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03 Mar 2004 00:00
The World Bank has stepped in to reinforce Africa’s mining renaissance, prompted by the rise in the gold price and peace settlements in a range of war-torn countries, including the Democratic Republic of Congo (DRC).
This emerged from the recent Mining Indaba 2004 in Cape Town, an investor conference oriented towards direct inward investment in Africa.
Leading the pack in announcing imminent finds or commissioning new mines on the continent is a clutch of Australian junior miners and Canadian and South African companies, some of which are involved in joint ventures.
The target countries are the DRC, Tanzania, Zimbabwe and Madagascar in East Africa, and Ghana, Mali, Guinea, Sierra Leone and Mauritania in West Africa.
Partly in response to renewed interest in mining in Africa, the World Bank has sought to harmonise and codify mining law in willing countries.
A dozen states, including the DRC, have promulgated similar mining codes in recent months.
By simplifying procedures for entrants, who previously used the services of well-connected “fixers”, minerals ministries can now refer investors to streamlined rules on the issuing and renewal of exploration, mining and long-term leases.
Clauses allowing for a moratorium on opening a mine if the value of a commodity declines are now the norm, as are zero import duties on capital goods imports and other costs.
In return for adapting existing laws and drafting “investor” friendly codes, African states have secured from the World Bank complete and up-to-date computerised “one-stop shop” mineral title deeds offices called “mining cadasters”.
The new codes should stimulate a new round of mineral exploration, the purchase of secure titles and the prospect of reduced lead times. National governments will be able to focus on extracting maximum value from mineral resources, rather than trying to promote marginal or short-duration prospecting that does not always result in sustainable mines.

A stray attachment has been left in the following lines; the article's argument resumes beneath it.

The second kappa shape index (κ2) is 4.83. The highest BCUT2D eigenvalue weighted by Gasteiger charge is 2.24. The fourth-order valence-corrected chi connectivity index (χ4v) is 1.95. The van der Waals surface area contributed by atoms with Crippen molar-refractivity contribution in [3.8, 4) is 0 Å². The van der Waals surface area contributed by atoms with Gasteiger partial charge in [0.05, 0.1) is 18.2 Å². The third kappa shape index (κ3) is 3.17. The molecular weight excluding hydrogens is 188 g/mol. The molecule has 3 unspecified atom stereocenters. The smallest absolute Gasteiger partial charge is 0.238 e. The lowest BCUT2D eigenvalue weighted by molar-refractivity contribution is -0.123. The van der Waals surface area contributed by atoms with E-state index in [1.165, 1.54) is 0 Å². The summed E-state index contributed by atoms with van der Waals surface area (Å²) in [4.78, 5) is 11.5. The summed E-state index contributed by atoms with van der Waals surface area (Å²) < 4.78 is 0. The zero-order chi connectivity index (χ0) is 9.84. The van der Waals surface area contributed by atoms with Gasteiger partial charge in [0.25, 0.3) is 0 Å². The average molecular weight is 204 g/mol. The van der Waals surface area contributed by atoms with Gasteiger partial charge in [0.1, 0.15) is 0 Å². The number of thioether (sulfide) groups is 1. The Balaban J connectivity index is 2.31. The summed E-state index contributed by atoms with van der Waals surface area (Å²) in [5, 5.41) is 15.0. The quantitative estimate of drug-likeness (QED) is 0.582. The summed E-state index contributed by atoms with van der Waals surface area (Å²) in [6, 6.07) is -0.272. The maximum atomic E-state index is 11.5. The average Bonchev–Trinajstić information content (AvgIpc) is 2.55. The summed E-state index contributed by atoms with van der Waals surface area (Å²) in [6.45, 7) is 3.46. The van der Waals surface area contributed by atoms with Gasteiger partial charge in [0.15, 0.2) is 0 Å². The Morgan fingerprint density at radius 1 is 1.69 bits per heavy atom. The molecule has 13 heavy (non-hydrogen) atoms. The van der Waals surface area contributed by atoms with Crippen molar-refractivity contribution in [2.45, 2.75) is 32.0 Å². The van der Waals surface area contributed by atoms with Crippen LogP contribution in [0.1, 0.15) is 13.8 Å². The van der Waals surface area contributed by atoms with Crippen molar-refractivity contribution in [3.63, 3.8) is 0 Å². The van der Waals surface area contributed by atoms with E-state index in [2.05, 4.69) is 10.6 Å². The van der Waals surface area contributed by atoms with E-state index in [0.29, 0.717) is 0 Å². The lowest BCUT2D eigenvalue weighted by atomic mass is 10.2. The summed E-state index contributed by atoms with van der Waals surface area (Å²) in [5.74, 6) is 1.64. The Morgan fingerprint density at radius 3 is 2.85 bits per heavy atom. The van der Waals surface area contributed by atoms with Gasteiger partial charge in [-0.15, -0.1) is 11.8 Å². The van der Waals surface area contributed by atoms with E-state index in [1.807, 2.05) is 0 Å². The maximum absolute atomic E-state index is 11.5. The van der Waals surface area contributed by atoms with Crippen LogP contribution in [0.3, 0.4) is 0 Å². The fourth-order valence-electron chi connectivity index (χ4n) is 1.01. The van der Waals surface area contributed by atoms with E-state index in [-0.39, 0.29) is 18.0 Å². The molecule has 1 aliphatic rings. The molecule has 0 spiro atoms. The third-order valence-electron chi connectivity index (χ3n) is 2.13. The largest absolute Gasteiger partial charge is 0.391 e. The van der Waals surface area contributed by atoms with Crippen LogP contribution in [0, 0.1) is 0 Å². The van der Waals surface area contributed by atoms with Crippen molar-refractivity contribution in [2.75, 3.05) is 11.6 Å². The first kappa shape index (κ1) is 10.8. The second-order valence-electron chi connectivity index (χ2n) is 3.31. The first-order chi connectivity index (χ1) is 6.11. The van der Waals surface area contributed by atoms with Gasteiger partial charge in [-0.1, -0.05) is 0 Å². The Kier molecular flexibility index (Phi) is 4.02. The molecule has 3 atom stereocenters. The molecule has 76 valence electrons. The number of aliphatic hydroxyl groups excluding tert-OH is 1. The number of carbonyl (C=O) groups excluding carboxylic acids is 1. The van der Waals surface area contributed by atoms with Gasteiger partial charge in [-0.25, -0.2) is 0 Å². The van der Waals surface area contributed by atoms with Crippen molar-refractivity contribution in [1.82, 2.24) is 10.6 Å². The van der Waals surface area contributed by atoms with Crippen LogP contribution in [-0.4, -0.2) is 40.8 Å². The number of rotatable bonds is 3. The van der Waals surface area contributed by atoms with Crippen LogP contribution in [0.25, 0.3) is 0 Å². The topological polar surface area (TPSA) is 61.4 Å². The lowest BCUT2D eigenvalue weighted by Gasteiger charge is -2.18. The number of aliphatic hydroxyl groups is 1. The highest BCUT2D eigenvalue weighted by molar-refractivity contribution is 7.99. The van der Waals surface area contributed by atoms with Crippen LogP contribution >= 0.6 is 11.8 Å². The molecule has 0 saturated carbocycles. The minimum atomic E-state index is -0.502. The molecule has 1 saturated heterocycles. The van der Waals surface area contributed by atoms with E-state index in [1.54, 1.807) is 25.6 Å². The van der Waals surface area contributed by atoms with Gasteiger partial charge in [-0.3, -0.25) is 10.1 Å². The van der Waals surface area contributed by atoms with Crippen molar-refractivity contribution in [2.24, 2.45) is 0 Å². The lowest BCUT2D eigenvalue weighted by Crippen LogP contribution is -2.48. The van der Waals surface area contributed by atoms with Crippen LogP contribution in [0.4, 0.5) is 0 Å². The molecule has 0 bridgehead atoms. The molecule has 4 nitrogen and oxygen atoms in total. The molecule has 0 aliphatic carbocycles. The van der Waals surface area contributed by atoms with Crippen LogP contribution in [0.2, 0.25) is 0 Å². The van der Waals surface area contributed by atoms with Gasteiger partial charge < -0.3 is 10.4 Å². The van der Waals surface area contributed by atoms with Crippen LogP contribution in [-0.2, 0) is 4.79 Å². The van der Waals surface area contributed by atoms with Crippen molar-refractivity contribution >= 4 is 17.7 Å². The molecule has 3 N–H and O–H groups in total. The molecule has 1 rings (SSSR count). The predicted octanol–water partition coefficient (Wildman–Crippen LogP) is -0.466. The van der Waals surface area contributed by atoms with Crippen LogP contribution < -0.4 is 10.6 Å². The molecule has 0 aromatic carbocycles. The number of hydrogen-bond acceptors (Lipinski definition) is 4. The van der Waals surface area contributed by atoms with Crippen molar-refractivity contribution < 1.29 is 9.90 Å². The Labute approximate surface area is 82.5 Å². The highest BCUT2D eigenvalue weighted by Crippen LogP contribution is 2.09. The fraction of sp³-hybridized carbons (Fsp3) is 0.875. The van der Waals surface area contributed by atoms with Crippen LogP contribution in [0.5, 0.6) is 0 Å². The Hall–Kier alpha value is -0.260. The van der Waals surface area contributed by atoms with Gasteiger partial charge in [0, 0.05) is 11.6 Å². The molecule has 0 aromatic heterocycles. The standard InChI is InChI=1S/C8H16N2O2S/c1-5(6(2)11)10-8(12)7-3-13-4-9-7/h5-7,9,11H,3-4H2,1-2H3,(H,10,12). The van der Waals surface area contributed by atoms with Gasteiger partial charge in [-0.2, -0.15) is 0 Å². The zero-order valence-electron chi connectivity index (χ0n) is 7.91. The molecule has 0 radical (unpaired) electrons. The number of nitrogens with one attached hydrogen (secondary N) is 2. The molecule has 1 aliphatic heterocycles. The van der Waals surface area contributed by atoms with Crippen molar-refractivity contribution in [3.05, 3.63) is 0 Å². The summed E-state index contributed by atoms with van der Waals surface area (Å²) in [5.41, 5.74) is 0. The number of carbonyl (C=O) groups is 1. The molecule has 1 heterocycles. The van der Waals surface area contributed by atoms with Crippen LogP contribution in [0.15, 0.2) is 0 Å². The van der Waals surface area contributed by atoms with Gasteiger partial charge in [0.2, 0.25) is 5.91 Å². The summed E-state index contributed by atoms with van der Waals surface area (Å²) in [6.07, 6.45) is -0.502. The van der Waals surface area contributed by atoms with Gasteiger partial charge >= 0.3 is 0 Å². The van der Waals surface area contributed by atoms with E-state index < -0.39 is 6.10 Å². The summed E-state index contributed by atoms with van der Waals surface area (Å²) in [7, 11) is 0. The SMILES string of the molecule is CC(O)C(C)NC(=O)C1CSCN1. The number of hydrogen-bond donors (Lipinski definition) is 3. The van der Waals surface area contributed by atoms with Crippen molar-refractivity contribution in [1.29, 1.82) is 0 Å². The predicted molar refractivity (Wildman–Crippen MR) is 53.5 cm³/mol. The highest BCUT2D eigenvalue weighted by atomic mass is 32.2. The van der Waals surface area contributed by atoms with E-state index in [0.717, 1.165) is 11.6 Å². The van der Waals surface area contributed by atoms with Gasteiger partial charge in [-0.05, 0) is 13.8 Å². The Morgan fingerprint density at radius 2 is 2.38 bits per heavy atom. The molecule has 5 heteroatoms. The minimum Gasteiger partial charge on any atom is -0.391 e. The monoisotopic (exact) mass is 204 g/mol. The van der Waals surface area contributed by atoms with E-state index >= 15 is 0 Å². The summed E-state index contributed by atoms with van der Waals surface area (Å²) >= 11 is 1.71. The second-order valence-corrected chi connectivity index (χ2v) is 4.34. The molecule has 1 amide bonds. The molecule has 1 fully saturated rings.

Countries lacking complete geological and mineralogical surveys are now having these funded by international consortia. In addition, some projects with World Bank approval can become eligible for funding from its financing affiliate, the International Finance Corporation (IFC).
Currently, the World Bank is holding back from financing large-scale open-cast coal mining in Africa, but is encouraging natural gas exploration.
A fund has been created to relocate and redeploy local or “artisanal” gold and other miners to sites in which larger operators have no interest. In the past, eviction of such miners has prompted armed resistance and costly delays.
The diggings of artisanal miners have often served as pathfinders for junior mining firms, which, in turn, pave the way for larger operators.
With the brokering of peace and a new mining code, the DRC’s mining sector is ripe for exploitation.
The country has an abundance of valuable minerals, including copper, diamonds, cobalt, nickel, titanium, coltan, tin, zinc, phosphate, bauxite and gold. The DRC could become a significant contributor to South Africa’s economy as South African miners, engineers, empowerment miners, their bankers — including the IFC-supported Industrial Development Corporation — and transportation groups become involved. A major deal involving Tokyo Sexwale’s Mvelaphanda group with Gold Fields as partner has already been announced.
In 1955 Belgium earned about 10% of gross domestic product in cash receipts from the Congo, then its colony.
However, after years of neglect it will take several more before the country’s potential is fully tapped. The big copper miners, First Quantum, American Mineral Fields and Kumba (Anglo American), suggest that three to four years is realistic.
Even Anglo/Ashanti is ready to return to the DRC this year to re-commission the legendary Kilomoto mine and begin prospecting in the surrounding 8 000km2 Site 40 in eastern Congo.
In formerly marginal Madagascar, armed with a new mining cadastre, Anglo American vehicle Ticor, Lonmin and Phelps Dodge/Dynatec are prospecting or extracting industrial metals.
The CEO of Pan African Mining, Irwin Olian, said the company had prospecting rights on a site locals call “the Mountain of Gold”.
“We have core samples indicating 20 and more grams per ton of rock —while in South Africa and West Africa two grams is considered worth exploiting,” Olian said.
Gold is a key attractant. With the firmer price and lacklustre bourses, portfolio managers are recommending a 5% holding in gold and related stock.
At present, the momentum is in projects aimed at prospecting for, finding, leasing, producing or merging gold assets.
South Africa’s AngloGold and the continent’s other great gold mining house, Ashanti Goldfields of Ghana, will soon share a listing in London. It is forecast that the addition of Ashanti’s assets will reduce the South African regional contribution to the combined group to somewhere between 45% and 48%.
Of the 1 519 ounces produced by the group in East and West Africa, more than half comes from three mines in Ghana belonging to Ashanti. Next in size is the wholly owned Geita mine in Tanzania, followed by Mali, where the group has minority interests in three mines.
It also has a majority interest in a single mine in Guinea and one wholly owned mine in Zimbabwe that may be up for sale.
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